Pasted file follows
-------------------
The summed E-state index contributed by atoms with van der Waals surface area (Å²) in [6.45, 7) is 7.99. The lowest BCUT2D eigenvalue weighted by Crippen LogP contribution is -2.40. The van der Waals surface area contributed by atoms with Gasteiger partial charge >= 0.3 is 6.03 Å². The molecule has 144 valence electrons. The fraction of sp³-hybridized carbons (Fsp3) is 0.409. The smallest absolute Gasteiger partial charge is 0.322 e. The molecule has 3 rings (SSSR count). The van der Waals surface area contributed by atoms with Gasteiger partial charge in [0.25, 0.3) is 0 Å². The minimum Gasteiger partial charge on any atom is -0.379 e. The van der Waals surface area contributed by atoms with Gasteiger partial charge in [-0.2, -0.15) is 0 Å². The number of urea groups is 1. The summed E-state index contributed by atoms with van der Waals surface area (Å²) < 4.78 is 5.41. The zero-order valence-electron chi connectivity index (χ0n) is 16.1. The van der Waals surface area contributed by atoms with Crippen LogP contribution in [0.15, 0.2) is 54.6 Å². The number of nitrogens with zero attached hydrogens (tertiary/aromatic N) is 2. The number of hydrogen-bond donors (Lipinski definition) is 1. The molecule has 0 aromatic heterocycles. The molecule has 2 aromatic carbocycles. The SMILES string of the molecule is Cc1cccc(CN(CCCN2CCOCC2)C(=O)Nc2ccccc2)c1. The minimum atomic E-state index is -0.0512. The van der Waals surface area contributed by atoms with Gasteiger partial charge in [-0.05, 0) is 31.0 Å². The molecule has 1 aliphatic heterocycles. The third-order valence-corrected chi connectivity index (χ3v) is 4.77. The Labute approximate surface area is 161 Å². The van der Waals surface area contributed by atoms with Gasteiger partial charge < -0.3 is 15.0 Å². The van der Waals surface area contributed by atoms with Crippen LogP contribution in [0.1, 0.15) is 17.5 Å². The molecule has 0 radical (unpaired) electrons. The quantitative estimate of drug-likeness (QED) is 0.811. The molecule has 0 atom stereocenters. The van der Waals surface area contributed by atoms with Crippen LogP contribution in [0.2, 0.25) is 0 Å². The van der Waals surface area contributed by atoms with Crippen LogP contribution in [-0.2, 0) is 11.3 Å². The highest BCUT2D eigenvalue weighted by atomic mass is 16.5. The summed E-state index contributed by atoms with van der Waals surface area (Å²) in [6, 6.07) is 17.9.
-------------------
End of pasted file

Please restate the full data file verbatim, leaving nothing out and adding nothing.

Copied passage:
The summed E-state index contributed by atoms with van der Waals surface area (Å²) in [6.45, 7) is 7.99. The lowest BCUT2D eigenvalue weighted by Crippen LogP contribution is -2.40. The van der Waals surface area contributed by atoms with Gasteiger partial charge >= 0.3 is 6.03 Å². The molecule has 144 valence electrons. The fraction of sp³-hybridized carbons (Fsp3) is 0.409. The smallest absolute Gasteiger partial charge is 0.322 e. The molecule has 3 rings (SSSR count). The van der Waals surface area contributed by atoms with Gasteiger partial charge in [0.25, 0.3) is 0 Å². The minimum Gasteiger partial charge on any atom is -0.379 e. The van der Waals surface area contributed by atoms with Gasteiger partial charge in [-0.2, -0.15) is 0 Å². The number of urea groups is 1. The summed E-state index contributed by atoms with van der Waals surface area (Å²) < 4.78 is 5.41. The zero-order valence-electron chi connectivity index (χ0n) is 16.1. The van der Waals surface area contributed by atoms with Crippen LogP contribution in [0.15, 0.2) is 54.6 Å². The number of nitrogens with zero attached hydrogens (tertiary/aromatic N) is 2. The number of hydrogen-bond donors (Lipinski definition) is 1. The molecule has 0 aromatic heterocycles. The molecule has 2 aromatic carbocycles. The SMILES string of the molecule is Cc1cccc(CN(CCCN2CCOCC2)C(=O)Nc2ccccc2)c1. The minimum atomic E-state index is -0.0512. The van der Waals surface area contributed by atoms with Gasteiger partial charge in [-0.05, 0) is 31.0 Å². The molecule has 1 aliphatic heterocycles. The third-order valence-corrected chi connectivity index (χ3v) is 4.77. The Labute approximate surface area is 161 Å². The van der Waals surface area contributed by atoms with Gasteiger partial charge < -0.3 is 15.0 Å². The van der Waals surface area contributed by atoms with Crippen LogP contribution in [0.1, 0.15) is 17.5 Å². The molecule has 0 radical (unpaired) electrons. The quantitative estimate of drug-likeness (QED) is 0.811. The molecule has 0 atom stereocenters. The van der Waals surface area contributed by atoms with Crippen LogP contribution in [0.2, 0.25) is 0 Å². The van der Waals surface area contributed by atoms with Crippen LogP contribution in [-0.2, 0) is 11.3 Å². The highest BCUT2D eigenvalue weighted by atomic mass is 16.5. The summed E-state index contributed by atoms with van der Waals surface area (Å²) in [6, 6.07) is 17.9.